‘Someone has hole-punched the Sun’

The 2004 Transit of Venus, Tuesday 8th June


Getting Marlburians up at 6am had to be a major event …and it was.


The weather was for once superb. The whips of cloud that had hung around in the East from about 4am were slowly clearing and the Sun was rising high enough for the telescope to start tracking it at 5.45am. A couple of pupils arrived at 5.30am having got the start time wrong (as in fact had the BBC Wiltshire webpage, until corrected). By 6am a crowd had started to gather and by 6.15am all eyes were on the Solar Scopes (projecting an image of the Solar disc) or peering through Eclipse shade filtered specs or scanning the Sun’s disc through the 10″ awaiting the arrival of Venus as predicted in 1631 and first viewed in 1639. This day hour and minute had been anticipated for so long…would it arrive? The first tiny sign of non even circumference of the Sun occurred visibly at 6hrs 20mins and 30 seconds, this was first contact and the excitement was palpable, here it was ready to make the 6 hour journey across the Sun visible form Marlborough last in 1882 (see diary excerpt) and not visible again for over 100 years from here. To be in a position to see all 4 contacts (see diagram) is even rarer and it will be the 24th Century before that happens in Marlborough.


As Jeremiah Horrocks the Englishman who at 22 found an error in the great Johanness Kepler’s calculation that meant a transit would occur in 1639 not next in 1761, enabled him to witness the event first. His poem (see below) beautifully illustrates the passing of time and the legacy left to our ancestors to witness this event, itself highlighting the clockwork precision of the Solar System.


Our ‘time’ was entered in the European Southern Observatory’s world-wide experiment (we were one of 760 Schools and 2000+ observers). Our measurement was the 3rd onto the internet and the precision was an awesome 99.83% accurate.


Second contact was also hard to judge, though the quality of our instrument and lenses meant that although the exact separation of the dot form the circumference was hard to see, there was no real black-dot effect (which had so altered the accuracy of early measurements, including those of James Cook (see drawing).


For this ‘black dot’ had inspired the 18th century Astronomers to depart on expeditions all over the globe to measure the times of contact and thus by trigonometry to find the distance to the Sun and hence set a scale to the Solar System. In 1761 the Seven years war meant that expeditions form England and France came under attack from each other and many lives and equipment were lost and measurements missed. With 1769 transit it was obvious that someone had to go south of the Equator in to largely uncharted waters. Maskelyn the Astronomer Royal was too important to risk, so his number 2 Charles Green was sent (he had successfully tested Harrison’s Chronometer (ref: ‘Longitude’ by Dava Sobel) in the Caribbean. The navy however did not wish to risk their ship with an Astronomer in charge, so promoted Lieutenant James Cook to Captain and told him to take the Astronomers and their telescopes to the newly discovered island of Tahiti. They got there, stockaded themselves in ( to keep out inquisitive natives ) and successfully viewed the transit. The rest if history, James Cook sailed on and bumped into New Zealand and the Australia. But for the ‘black dot’ the Antipodes’ discovery would have had to wait and indeed they might have been claimed by France or Spain.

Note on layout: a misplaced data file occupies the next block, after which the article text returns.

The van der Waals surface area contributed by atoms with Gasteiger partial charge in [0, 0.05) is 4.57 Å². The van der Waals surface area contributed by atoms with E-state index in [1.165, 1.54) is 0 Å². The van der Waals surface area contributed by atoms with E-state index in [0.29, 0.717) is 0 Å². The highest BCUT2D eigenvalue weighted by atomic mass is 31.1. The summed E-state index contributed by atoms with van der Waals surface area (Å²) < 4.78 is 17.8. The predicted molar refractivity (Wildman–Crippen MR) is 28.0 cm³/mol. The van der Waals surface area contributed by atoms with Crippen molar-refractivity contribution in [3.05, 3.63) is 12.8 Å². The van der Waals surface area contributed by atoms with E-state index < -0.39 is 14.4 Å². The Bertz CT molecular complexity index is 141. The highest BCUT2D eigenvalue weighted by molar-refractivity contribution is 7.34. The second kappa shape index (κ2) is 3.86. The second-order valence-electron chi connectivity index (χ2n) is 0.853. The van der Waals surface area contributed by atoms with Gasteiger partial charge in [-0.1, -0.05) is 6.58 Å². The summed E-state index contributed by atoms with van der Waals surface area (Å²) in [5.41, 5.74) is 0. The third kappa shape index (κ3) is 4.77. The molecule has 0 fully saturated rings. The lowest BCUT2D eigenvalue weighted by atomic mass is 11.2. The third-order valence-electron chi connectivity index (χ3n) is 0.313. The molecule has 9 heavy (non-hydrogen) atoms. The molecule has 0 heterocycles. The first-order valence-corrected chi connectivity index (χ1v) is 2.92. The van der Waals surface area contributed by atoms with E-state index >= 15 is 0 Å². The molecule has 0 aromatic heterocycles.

As the dot separated from the limb, the Sun looked more and more if someone had simply taken a hole punch to it, the disc of Venus was so perfect and so black. For those who had watched the Transit of Mercury in May 2003, Venus was 5 times the size and much easier to see. The gathering crowds of pupils, staff (both teaching and non-teaching) there were mixed views, from the perspective of scale (Planets, including the Earth, really are very small) to the lack of dimming of sunlight to the simple view of the dot…. but all felt they were part of an historic moment.


At 8.30am the Observatory opened to the Public and a steady stream of people and then classes from Local Schools arrived to be all given the same introduction and ability to view by eye, then projected image and finally through the 10″.


Eventually at 12 hours 04 minutes and 37 seconds Venus hit the other side of the Solar disc, more times were taken and the last group of visitors just caught the final moments and then it was gone, on its way, destined to cross again in December 2008, though only viewable from the USA or Pacific. The observatory emptied, only the debris of grass cuttings brought in on shoes and empty breakfast bags and plastic cups bore witness to the 400+ visitors (averaging more than 1 per minute). We were lucky, there will be other events, but I feel there will not be another like this in my lifetime.


From September 2004, CEB will be the first official Director of the Blackett Observatory and may be contacted via the College to arrange visits. Summer School courses also run at the Observatory


1) Horrocks’ Poem

Oh! then farewell, thou beauteous queen!
Thy sway may soften natures yet untamed,
Whose breasts, bereft of the native fury,
Then shall learn the milder virtues.
We, with anxious mind, follow thy latest footsteps here,
And far as thought can carry us;
My labours now bedeck the monument for future times
Which thou at parting left us. Thy return
Posterity shall witness; years must roll away,
But then at length the splendid sight
Again shall greet our distant children's eyes.

Jeremiah Horrocks (1618-1641) Ref: ESO vt-2004 website

2) Diary entry

Wednesday, December 6th, 1882

“After Hall observed the transit of Venus several times through a smoked glass…..” Ernest Firth (B1 1877-1884)

Thanks to T.Rogers, Archivist


C.E. Barclay